Hogs fell for the first time in three sessions on signs of rising U.S. pork supplies as producers sent more animals to slaughter because of higher feed costs amid the widespread drought. Cattle were little changed.
Meatpackers processed 2.166 million hogs in the week ended Aug. 18, up 6.6 percent from the previous week, according to the U.S. Department of Agriculture. Carcass weights averaged 202.72 pounds (92 kilograms) on Aug. 16, up 2 percent from a year earlier, USDA data show. Futures dropped 5.1 percent this month through Aug. 17.
“We are really going to challenge this hog market with huge production,” Dennis Smith, an analyst at Archer Financial Services, said in a telephone interview from Chicago. “Sow slaughter is on the increase, and average hog weights are heavy and starting to move higher.”
Hog futures for October settlement fell 0.4 percent to 75.875 cents a pound at 11:01 a.m. on the Chicago Mercantile Exchange. Prices are down 9.6 percent this year through Aug. 17.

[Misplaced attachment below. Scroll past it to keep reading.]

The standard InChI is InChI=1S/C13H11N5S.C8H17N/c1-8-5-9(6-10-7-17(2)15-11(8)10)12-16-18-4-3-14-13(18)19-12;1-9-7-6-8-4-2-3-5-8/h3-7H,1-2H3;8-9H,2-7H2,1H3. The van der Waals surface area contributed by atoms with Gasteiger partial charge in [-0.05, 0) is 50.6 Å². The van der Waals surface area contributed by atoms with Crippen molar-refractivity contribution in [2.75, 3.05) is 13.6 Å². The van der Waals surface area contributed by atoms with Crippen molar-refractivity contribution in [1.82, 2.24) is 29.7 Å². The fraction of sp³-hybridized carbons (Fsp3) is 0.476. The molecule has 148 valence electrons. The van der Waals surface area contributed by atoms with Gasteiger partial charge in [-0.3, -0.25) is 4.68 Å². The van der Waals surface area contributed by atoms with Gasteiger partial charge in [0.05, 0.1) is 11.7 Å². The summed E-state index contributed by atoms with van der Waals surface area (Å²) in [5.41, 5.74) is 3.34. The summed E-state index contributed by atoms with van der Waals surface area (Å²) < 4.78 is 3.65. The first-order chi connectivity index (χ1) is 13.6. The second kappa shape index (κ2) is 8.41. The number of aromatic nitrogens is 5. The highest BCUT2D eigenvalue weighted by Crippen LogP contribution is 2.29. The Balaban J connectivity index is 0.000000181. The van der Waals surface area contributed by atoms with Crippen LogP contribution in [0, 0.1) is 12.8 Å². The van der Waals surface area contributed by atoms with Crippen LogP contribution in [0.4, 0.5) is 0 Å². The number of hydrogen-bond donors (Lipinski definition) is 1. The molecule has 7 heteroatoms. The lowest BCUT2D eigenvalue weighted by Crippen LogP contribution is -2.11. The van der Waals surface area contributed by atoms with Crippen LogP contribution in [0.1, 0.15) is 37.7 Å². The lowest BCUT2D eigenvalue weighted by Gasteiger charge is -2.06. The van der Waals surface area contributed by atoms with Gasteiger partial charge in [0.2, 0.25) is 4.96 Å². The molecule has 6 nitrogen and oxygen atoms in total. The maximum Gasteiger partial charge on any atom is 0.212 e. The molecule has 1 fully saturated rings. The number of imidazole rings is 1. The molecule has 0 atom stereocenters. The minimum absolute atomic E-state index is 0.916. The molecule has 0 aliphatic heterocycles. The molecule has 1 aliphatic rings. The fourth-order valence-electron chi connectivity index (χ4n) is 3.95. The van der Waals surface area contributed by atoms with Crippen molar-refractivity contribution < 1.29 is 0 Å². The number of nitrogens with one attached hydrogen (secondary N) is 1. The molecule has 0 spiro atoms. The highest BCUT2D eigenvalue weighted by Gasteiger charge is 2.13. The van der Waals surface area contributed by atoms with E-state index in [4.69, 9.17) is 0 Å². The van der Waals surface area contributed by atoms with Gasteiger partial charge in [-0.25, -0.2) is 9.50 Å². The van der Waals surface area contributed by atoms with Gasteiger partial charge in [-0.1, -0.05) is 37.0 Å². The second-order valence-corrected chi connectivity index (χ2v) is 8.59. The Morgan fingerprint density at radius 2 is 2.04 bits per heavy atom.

More than half of the Midwest in is “severe” drought as of the week ending Aug. 13, according to the U.S. Drought Monitor. The price of corn, the main ingredient in livestock feed, surged 60 percent from June 15 through Aug. 17.
Cattle futures for October delivery added 0.1 percent to $1.254 a pound on the CME. Prices are up 3.1 percent in 2012 through Aug. 17.
Wholesale beef rose 4.4 percent last week to $1.9303 a pound, the highest since July 5, government data show. Grocers are increasing meat purchases before the Labor Day holiday on Sept. 3, when consumers often grill outdoors, said Dick Quiter, an account executive at McFarland Commodities LLC in Chicago.
Feeder-cattle futures for October settlement gained 0.4 percent to $1.44025 a pound in Chicago.
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